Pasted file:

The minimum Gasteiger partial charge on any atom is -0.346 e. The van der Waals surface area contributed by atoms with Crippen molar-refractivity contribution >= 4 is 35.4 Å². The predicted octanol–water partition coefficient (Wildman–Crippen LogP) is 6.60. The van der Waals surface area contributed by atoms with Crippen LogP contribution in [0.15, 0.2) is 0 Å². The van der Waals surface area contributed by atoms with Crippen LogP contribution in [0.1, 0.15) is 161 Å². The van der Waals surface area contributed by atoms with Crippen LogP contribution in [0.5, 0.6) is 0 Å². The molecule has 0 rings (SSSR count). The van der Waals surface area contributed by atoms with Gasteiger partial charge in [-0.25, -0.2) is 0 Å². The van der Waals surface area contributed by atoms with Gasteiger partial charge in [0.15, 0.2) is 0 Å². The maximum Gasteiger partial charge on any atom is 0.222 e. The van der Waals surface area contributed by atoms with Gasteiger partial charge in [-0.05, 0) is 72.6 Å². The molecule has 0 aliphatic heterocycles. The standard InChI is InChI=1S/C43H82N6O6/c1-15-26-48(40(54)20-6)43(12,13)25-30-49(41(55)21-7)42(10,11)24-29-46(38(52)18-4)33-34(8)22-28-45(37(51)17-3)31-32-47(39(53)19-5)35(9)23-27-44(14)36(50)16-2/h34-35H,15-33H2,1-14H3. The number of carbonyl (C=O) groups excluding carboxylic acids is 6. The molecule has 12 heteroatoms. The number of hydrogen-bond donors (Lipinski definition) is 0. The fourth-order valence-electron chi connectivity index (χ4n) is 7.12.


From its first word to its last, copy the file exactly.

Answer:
The minimum Gasteiger partial charge on any atom is -0.346 e. The van der Waals surface area contributed by atoms with Crippen molar-refractivity contribution >= 4 is 35.4 Å². The predicted octanol–water partition coefficient (Wildman–Crippen LogP) is 6.60. The van der Waals surface area contributed by atoms with Crippen LogP contribution in [0.15, 0.2) is 0 Å². The van der Waals surface area contributed by atoms with Crippen LogP contribution in [0.1, 0.15) is 161 Å². The van der Waals surface area contributed by atoms with Crippen LogP contribution in [0.5, 0.6) is 0 Å². The molecule has 0 rings (SSSR count). The van der Waals surface area contributed by atoms with Gasteiger partial charge in [-0.25, -0.2) is 0 Å². The van der Waals surface area contributed by atoms with Gasteiger partial charge in [0.15, 0.2) is 0 Å². The maximum Gasteiger partial charge on any atom is 0.222 e. The van der Waals surface area contributed by atoms with Gasteiger partial charge in [-0.05, 0) is 72.6 Å². The molecule has 0 aliphatic heterocycles. The standard InChI is InChI=1S/C43H82N6O6/c1-15-26-48(40(54)20-6)43(12,13)25-30-49(41(55)21-7)42(10,11)24-29-46(38(52)18-4)33-34(8)22-28-45(37(51)17-3)31-32-47(39(53)19-5)35(9)23-27-44(14)36(50)16-2/h34-35H,15-33H2,1-14H3. The number of carbonyl (C=O) groups excluding carboxylic acids is 6. The molecule has 12 heteroatoms. The number of hydrogen-bond donors (Lipinski definition) is 0. The fourth-order valence-electron chi connectivity index (χ4n) is 7.12.